Tuesday, February 23, 2016

First Xolair Injection!!

It happened!!

After months of trying to get it approved, I finally received my first Xolair injection! When I got the call from my doctor yesterday saying they received it from the specialty pharmacy, it seriously made my day (especially since I had just finished the WORST blood work experience ever...).

It is technically still in the process of being officially approved, but they sent out a trial injection to start with while the rest of the paperwork is finished. My doctor called yesterday about 10:30 am, and they had an opening mid-day so I was able to go right then. That's a good way to start out a week =)

Xolair is an immunotherapy/antibody injection. No one is really sure why or how it works in mast cell patients yet, they just know that in many people, it does. Both Dr. Afrin and my local allergist felt that Xolair would be a very good option, and so we've been in the process of trying to get it approved since about November.

Since the mechanisms are not really understood yet, there is a lot that is unknown about Xolair still. One thing that is known is that there is a real risk for anaphylaxis from the injection. That meant that after I got it yesterday, I got to spend a few hours hanging out at my doctor's office so they could monitor me for symptoms.

I am happy to report NO ANAPHYLAXIS to the Xolair =) =) Yay! About 30 minutes before I was going to be allowed to leave, though, Leni got up from her deep sleep and came over to paw me. I immediately checked my blood sugar which was okay, so it was possible she was alerting to an oncoming mast cell reaction. I let the nurse know and asked if I could treat with my emergency medications. They agreed, so I was able to treat the possible reaction Leni alerted to.

About 20 minutes later, I started getting nauseas and itching on my arms where I got the injections. They kept me about 30 minutes after I was supposed to be able to leave to make sure my symptoms were not going to progress anymore. Thankfully they did not, probably due to Leni allowing me to start treating early so we could keep the reaction to a minimum. My doctor was pretty impressed and called Leni a "cool early warning system." What a good girl!

I've been feeling a bit "flu-ish" since the injections which are very normal side effects. My doctor said if I felt completely normal, THAT would be unusual. I've got some body aches, a slight fever, still a bit nauseas and itchy, and a bit of a headache, but that is all to be expected. There is still a small risk of anaphylaxis up to 48 hours post-injection, but so far I have no indication that things are moving that direction, we are just monitoring things for the next few days.

Once I get past the couple days of flu-like symptoms, we will be able to see how Xolair will impact my symptoms. It can sometimes take 2-3 injections to see an improvement, but many mast cell patients also see a benefit after the first, so we will see how I feel later this week. Assuming all goes well with my insurance (which is not really something to assume, but oh well...), I will get another injection in a month. Xolair has a half-life of 26 days which means after 26 days, there will be about half of the antibodies left in my body. At that point, the next injection will increase the amount of antibody in my system again to continue binding to the IgE receptors on my mast cells to help down regulate them (aka calm them down) so they are less sensitive to various triggers.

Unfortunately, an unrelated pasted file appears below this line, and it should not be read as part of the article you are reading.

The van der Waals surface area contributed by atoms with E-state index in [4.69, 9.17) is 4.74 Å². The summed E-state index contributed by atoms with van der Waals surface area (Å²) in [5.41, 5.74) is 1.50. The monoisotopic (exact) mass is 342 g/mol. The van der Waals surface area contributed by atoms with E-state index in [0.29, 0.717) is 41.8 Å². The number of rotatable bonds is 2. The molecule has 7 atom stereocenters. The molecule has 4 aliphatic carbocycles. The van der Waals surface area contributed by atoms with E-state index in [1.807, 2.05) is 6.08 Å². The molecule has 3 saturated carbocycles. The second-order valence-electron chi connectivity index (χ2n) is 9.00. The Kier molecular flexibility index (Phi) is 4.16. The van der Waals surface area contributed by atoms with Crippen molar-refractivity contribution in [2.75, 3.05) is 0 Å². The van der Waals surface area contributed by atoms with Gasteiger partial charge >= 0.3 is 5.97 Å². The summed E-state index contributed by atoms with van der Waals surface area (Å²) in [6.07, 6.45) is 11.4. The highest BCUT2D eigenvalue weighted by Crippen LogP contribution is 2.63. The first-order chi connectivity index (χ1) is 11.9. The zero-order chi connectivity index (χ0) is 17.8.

As with any treatments, there are always side-effects or things to consider. With Xolair, because it is an immotherapy treatment and binds to IgE receptors, in addition to calming mast cell activity, it also can suppress the immune system. Nick and I are already careful about me being exposed to infections and illnesses, but my doctor warned that we need to be even more vigilante. I am already considered "higher risk" if I do get "normal person" sick because my body reacts so oddly. Now I am also going to be a bit more susceptible to "normal people" infections which is not a great combination, but one we'll deal with. So if you see me wearing a mask anywhere, that's why!

Yesterday was special, not just because I started Xolair. This may not be the answer for me. Nick and I are well aware of that. But that doesn't mean that we can't stop and just enjoy some time in hope instead of discouragement and frustration. In the midst of a season of feeling worn down, exhausted, and spent, this was our rainbow yesterday. It was a reminder that even when there is no end in sight and we have no idea where we're going, God is still with us and sees what we don't. This was just a dove being sent out of the ark after a season of flooding. This dove may come back, but that doesn't mean there still isn't hope. We'll just have to wait a bit and send out another. Or maybe, this is the dove that won't come back.

I can't say this enough, but THANK YOU for your prayers. I am so humbled hearing that I am constantly being lifted up to God in prayer. Words truly do not express the emotion and gratitude that I feel toward everyone who has come alongside Nick and me during this season of life. It is still a weird place to be and at times difficult to be in a position of desperately needing so much prayer just to make it day to day. At the same time, I cannot wait to also share the joy and victory and healing that will come and is coming. A burden shared is halved, and a joy shared is doubled. THANK YOU for sharing in our struggles and eagerly waiting to also share in our rejoicing.

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